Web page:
The quality of the students’ education at 360 is uncommon, said Jennifer Wood, executive director of Rhode Island Center for Justice, in a phone interview Tuesday. Wood and her colleague John Karwashan are the two attorneys who filed the complaint on behalf of the families.

“You know, frankly, it’s rather unusual that we see English language learners or multilingual learners and their families saying, ‘This school is great for us. And please don’t take it away,’” Wood said.  “Usually, it’s the opposite dynamic, like: ‘We need services, and we’re in a school that has no service.’” 

“How many times do you hear families and students in Providence say, ‘This is exactly what we need’? It happens. But it’s not the dominant narrative…It’s a unique model within Providence. And that’s because that was by design.” 

The complaint emerges from a small set of Providence students, but there are many multilingual learners in Rhode Island. In 2022, there were 15,648 Spanish speaking students in Rhode Island’s public schools. Spanish-speaking students make up just under 81% of the state’s bilingual learners, according to state education data from 2022.

You know, frankly, it’s rather unusual that we see English language learners or multilingual learners and their families saying, ‘This school is great for us. And please don't take it away.’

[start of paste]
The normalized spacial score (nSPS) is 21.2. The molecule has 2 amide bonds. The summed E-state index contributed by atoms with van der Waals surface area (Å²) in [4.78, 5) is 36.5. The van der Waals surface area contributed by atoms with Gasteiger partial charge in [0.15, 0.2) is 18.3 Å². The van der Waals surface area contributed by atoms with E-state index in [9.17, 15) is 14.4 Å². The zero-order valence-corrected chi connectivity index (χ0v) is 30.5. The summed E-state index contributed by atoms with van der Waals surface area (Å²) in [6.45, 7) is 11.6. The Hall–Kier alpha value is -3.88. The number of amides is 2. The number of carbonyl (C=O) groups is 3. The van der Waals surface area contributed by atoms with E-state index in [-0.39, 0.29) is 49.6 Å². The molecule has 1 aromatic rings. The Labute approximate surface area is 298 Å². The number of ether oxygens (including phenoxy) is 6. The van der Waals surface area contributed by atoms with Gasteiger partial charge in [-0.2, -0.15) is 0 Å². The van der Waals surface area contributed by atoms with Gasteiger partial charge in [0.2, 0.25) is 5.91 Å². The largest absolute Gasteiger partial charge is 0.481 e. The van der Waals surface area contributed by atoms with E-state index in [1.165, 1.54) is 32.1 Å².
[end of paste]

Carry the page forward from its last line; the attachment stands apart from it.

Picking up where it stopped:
– Jennifer Wood, executive director of Rhode Island Center for Justice

To serve this sizable population, Gov. Dan McKee has proposed tweaking the state’s education funding formula two years in a row. In fiscal 2024, MLLs rose from 10% to 15% weight in the calculation of per-student expenditures. McKee wants more this next fiscal year, and has proposed another raise to 25%, which would amount to a $16.6 million commitment from general revenue.

RIDE seems to agree that more funding is needed. When given the opportunity to address U.S. Secretary of Education Miguel Cardona at a February roundtable, Infante-Green herself pleaded for more federal money for Rhode Island’s Latino learners: “One of the things that I would be remiss if I didn’t ask you for — publicly — is some funding that we can really direct,” the RIDE commissioner said. 

Victor Morente, a RIDE spokesperson, deferred to Wegimont for a comment on the litigation. Wegimont responded to the complaint via email on Tuesday: “PPSD and RIDE acted in the best interests of students and are committed to expanding access to high quality learning opportunities for all students, including multilingual learners. Legal counsel will respond formally.”    

‘Statistically indistinguishable’ scores in Providence

Low proficiency scores in English, math and science have been a persistent problem at Providence public schools — in fact such deficiencies informed the state’s 2019 takeover of the district. Is Juanita Sanchez a better destination for 360’s students? 

The 360 families’ complaint argues that any difference is negligible, because most of Providence high schools “have unacceptably low, largely single digit proficiency scores on standardized testing.”

“Because these standardized test results are statistically indistinguishable they do not justify denying MLL students and families access to an innovative learning community in which they are invested and which quantitative evidence shows serves them well in the ways that are most meaningful to them,” the lawsuit reads.